On the surface Japan is in terminal decline, an investment story that very few understand. False dawns have benefited few, and many long term investors have suffered from years of pitiful returns.

However, over the last two years a handful of brave warriors (fund managers) have argued that this perception is wrong and that Japan offers an excellent long term investment opportunity.

The setting of the sun…..

From the 1950s through to the end of the 1980s Japan enjoyed an explosion of growth delighting many investors. This all came to an abrupt end in 1989.

Japan now has a debt mountain larger than Greece, its balance sheet doesn’t balance, deflation has crippled growth, property values have crumbled and the population is aging. The banking sector best sums up the decline, from 19 major banks in 1989 there are just seven and none of these have the same name

The facts are there for all to see – Japan is broken, and so why would anyone say it offers long term investment opportunities?

The rising of the sun….

For Japan to continue along the same path there is only one outcome – destruction. What has changed, and is underestimated by the market, is a willingness to change and a desire for stability. Japan now has a majority Prime Minister, the first time in 25 years – during which time they have seen 17 different leaders.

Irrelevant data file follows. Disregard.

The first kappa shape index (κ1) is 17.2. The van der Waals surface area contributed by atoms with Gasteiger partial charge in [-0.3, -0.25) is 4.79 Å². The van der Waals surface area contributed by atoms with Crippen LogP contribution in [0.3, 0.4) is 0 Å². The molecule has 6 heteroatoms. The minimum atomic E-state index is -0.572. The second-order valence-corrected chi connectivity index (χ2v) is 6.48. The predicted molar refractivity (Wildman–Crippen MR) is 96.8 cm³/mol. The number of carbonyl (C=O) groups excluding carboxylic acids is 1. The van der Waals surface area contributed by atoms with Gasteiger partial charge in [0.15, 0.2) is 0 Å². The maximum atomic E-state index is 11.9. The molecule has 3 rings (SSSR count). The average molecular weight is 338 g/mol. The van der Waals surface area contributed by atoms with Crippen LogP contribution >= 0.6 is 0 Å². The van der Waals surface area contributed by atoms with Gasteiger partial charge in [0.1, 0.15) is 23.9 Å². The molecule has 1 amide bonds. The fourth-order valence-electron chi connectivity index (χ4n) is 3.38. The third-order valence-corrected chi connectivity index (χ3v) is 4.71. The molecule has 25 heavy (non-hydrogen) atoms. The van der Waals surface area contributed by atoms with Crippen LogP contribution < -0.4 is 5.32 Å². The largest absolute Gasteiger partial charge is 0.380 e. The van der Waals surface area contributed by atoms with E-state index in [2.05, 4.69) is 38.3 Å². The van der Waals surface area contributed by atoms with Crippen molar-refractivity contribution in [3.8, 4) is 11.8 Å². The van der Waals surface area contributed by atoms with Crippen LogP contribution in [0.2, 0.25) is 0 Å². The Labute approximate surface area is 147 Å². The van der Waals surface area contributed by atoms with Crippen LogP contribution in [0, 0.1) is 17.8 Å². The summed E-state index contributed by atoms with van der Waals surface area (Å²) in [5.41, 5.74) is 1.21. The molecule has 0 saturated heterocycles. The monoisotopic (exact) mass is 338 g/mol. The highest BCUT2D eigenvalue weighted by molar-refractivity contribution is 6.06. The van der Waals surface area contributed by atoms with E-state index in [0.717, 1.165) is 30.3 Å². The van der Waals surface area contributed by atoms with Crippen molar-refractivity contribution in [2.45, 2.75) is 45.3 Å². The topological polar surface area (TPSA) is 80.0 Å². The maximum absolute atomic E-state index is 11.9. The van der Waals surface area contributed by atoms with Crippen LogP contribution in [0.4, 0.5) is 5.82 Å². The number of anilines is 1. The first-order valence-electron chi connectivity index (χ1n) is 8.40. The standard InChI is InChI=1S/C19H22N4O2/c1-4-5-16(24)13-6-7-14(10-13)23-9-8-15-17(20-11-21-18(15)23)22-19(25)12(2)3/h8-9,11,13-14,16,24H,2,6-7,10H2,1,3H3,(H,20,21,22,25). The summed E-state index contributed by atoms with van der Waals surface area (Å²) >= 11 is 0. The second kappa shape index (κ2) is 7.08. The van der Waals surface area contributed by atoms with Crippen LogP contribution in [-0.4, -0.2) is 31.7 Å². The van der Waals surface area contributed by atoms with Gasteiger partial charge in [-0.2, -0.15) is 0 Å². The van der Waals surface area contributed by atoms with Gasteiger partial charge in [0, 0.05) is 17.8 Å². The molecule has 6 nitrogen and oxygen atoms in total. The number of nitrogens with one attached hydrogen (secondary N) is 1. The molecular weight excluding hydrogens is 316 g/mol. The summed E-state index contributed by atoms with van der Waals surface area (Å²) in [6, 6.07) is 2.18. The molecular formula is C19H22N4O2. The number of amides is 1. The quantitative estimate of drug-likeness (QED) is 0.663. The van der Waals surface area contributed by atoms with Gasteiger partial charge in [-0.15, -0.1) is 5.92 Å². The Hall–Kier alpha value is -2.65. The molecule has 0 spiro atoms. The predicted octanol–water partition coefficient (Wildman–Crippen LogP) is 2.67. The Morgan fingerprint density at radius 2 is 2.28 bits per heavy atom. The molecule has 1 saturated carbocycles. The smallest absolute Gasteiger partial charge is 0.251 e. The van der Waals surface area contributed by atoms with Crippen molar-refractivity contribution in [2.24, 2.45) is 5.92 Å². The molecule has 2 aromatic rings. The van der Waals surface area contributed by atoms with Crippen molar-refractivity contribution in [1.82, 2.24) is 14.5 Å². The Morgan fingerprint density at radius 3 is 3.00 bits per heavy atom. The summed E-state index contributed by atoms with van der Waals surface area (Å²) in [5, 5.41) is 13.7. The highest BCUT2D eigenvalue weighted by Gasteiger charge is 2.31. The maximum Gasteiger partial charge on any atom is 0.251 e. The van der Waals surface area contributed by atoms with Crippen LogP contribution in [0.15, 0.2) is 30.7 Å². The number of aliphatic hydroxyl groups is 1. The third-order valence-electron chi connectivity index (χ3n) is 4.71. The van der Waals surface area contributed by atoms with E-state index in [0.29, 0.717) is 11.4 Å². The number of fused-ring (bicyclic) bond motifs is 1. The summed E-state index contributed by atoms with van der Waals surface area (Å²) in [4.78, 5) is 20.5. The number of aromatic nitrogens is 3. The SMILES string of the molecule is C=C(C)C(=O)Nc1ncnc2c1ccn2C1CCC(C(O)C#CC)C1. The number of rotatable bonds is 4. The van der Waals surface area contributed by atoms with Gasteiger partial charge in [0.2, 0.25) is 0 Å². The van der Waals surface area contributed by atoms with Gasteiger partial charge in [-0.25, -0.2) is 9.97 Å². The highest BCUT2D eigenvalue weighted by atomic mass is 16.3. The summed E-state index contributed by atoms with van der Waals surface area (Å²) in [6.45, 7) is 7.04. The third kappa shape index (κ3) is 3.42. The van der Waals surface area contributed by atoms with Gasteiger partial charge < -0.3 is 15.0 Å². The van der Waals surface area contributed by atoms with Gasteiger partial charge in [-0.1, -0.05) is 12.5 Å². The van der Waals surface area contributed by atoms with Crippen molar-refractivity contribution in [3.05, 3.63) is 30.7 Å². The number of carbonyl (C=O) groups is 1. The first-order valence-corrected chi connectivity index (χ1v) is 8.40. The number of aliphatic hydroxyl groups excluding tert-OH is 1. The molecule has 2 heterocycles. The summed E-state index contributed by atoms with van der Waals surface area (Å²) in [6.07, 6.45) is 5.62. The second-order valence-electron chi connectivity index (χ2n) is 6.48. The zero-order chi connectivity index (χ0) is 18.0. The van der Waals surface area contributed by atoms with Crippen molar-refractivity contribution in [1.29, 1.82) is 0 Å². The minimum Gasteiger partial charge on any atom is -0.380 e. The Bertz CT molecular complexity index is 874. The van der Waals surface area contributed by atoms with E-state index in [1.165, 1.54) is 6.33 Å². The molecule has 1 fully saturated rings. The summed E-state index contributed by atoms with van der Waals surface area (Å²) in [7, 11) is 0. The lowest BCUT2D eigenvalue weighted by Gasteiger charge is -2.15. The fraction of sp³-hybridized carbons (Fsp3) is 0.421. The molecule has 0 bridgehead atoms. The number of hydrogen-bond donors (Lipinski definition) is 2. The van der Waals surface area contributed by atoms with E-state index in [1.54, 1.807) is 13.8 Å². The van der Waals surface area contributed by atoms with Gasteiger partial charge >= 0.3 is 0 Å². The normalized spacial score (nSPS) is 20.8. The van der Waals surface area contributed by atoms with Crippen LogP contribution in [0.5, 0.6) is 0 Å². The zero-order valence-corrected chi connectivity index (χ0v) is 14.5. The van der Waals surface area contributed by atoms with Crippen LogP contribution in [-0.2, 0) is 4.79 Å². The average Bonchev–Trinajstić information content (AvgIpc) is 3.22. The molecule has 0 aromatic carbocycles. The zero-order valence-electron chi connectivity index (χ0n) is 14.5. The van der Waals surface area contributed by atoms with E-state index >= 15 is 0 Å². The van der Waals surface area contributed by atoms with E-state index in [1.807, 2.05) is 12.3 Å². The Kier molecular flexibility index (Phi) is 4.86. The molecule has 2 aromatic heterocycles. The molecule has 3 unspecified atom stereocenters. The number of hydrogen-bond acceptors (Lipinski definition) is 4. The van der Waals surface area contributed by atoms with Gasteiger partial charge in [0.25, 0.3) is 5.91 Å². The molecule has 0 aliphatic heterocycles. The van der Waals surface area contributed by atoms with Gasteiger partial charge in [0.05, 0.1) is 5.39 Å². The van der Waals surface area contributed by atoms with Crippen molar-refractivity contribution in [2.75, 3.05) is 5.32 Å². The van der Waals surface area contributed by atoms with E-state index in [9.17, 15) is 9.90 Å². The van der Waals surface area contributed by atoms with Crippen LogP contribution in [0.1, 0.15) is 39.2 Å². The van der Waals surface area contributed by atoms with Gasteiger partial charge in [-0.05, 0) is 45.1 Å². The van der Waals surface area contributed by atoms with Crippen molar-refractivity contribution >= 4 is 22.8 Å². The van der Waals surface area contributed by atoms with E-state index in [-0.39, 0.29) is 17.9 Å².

But Japan has not stayed still over the last 25 years which a terminal decline would suggest. The Tokyo skyline has changed significantly in a positive direction and Japanese companies are more multi-national, deriving only around 25% of earnings from domestic markets.

What hadn’t changed (and what investors focus on) was a significant policy shift to tackle the problems including the budget deficit, deflation etc which would enable them to build on the positives and reverse the structural decline.

Today Japan is a very different place to where it was even three years ago. There is a real sense of optimism and this is attributed to two things. Firstly in December 2012 Prime Minster Abe was voted in with a mandate for change.

This is significant because not only does he have full control of the party but he has a good majority in the lower house but a workable majority in the upper house.

And secondly for the people there is a belief in the future, and a belief that they are recognised by the global world, mainly driven by the hosting of the Olympic Games in 2020.

These points do not make it a rising sun but the significance should not be underestimated.

The investment case

The reason to invest rests on a belief that this time is different.

There are three arrows to reform.

The first was to pump enough money into the system so there was no issue with the credit supply. Quantitative easing aims to double the monetary base in two years, which effectively aims to halve the value of the Yen. We are halfway through this process.

The second is borrow and spend to get the economy going and hold the line before corporate earnings pour back into Japan. This process is progressing with investment in infrastructure projects and defensive……